OK. The original plan was to write a review of the Saint Laurent collection because I’ve spent most of this week quite liking it. But as each day goes by I like it less. Yeah, there are some great shearling pieces and some knock ‘em dead daywear. But those mini dresses with just one scarily large single shoulder? Nah. The Richard III as a pole dancer look isn’t really my thing.
Of course it doesn’t help me feel any more positive to a collection when designers who really know how to do it come along and seem to effortlessly put together a group of pieces that may not have grand concept behind them but still look good.
So this YSL review is actually a DVN review. That’s Dries Van Noten. Showing yesterday, he should have strung a huge banner across there runway saying “look and learn”. But he didn’t. He just gave us clothes that a lot of women who are a) over the age of 21 and b) more than a size zero could wear. And with Marni’s new boy not quite having found his feet yet, there’s a desperate need for that.
That kind of ultra-wearability is perhaps all the more surprising because Van Noten is a man. That kind approach is one found more often among female designers. But you only had to look at all the street style regular outside the shows, carrying off their DVN coats with ease to see just how wearable his output is. And all that without the backing of a deep-pocketed luxury giant behind him.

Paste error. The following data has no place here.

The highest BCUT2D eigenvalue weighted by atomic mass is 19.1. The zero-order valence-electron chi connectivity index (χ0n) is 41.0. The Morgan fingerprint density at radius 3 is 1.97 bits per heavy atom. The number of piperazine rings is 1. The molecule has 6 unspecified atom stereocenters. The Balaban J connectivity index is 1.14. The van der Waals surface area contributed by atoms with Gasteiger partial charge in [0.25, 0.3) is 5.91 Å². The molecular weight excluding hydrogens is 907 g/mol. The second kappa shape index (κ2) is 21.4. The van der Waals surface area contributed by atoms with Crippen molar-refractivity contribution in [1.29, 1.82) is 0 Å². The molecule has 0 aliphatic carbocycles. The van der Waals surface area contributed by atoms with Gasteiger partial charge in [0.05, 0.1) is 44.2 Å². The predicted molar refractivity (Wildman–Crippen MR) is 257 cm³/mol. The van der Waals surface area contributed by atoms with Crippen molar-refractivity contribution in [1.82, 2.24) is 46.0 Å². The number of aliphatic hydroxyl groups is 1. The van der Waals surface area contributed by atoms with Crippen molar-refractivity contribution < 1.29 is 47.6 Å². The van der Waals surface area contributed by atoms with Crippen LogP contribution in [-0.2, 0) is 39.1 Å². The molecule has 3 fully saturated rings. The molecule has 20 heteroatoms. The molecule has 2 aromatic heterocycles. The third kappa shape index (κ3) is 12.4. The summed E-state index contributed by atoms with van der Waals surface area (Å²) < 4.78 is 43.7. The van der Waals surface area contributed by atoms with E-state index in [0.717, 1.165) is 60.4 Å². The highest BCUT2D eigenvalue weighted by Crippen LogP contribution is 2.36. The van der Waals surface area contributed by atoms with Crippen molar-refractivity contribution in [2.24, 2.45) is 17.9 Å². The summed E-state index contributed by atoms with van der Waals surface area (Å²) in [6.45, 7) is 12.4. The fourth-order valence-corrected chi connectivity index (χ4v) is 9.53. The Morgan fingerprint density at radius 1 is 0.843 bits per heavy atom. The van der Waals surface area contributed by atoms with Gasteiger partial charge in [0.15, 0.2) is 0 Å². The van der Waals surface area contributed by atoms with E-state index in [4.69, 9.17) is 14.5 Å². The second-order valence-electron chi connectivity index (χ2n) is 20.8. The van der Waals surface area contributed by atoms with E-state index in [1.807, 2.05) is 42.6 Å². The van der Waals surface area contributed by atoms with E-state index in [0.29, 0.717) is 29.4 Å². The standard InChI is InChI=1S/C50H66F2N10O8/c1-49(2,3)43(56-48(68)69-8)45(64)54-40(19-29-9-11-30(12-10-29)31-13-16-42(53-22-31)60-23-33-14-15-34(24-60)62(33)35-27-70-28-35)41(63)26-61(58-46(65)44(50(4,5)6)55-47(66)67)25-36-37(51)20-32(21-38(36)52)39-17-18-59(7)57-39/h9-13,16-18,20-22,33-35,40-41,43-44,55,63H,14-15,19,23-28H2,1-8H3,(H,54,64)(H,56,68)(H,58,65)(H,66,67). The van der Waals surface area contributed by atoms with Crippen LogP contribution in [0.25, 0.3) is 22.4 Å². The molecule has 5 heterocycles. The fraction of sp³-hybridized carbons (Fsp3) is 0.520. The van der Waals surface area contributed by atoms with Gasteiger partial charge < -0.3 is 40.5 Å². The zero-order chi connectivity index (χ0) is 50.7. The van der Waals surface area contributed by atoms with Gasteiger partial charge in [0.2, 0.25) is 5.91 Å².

So what did he give us for AW17? Look away if you’re a fan of Balmain or Anthony Vaccarello.
For his 100th show, we didn’t get an endless array of key items but a more edited selection that still looked like a big deal. We got a mix of volume, masculine-influenced silhouettes and key items with a sporty edge. Vital to the whole thing was an immersion in print and pattern, much of it reworked from Van Noten’s own archive. Botanicals, geometrics, and Japanese prints, plus textural and embellishment effects used to support pattern (quilting, two-tone lamé, sequins, fur sleeves et al).
The cover-all coat was king (or should that be queen?) over gently tapered loose pants or jeans, as was a slim but not restrictive skirt, a body skimming dress with ruched detail, or a tunic sweater. It was as simple as that.
The line-up of past and present supermodels who happily walked the runway (Carolyn Murphy, Liya Kebede, Alek Wek, Nadja Auermann, Cecelia Chancellor, Trish Goff and more) underlined the broad appeal of everything Dries Van Noten does.
Just like Dolce & Gabbana’s show in Milan at the weekend, it felt like a designer brimming with confidence. Saint Laurent? Pah!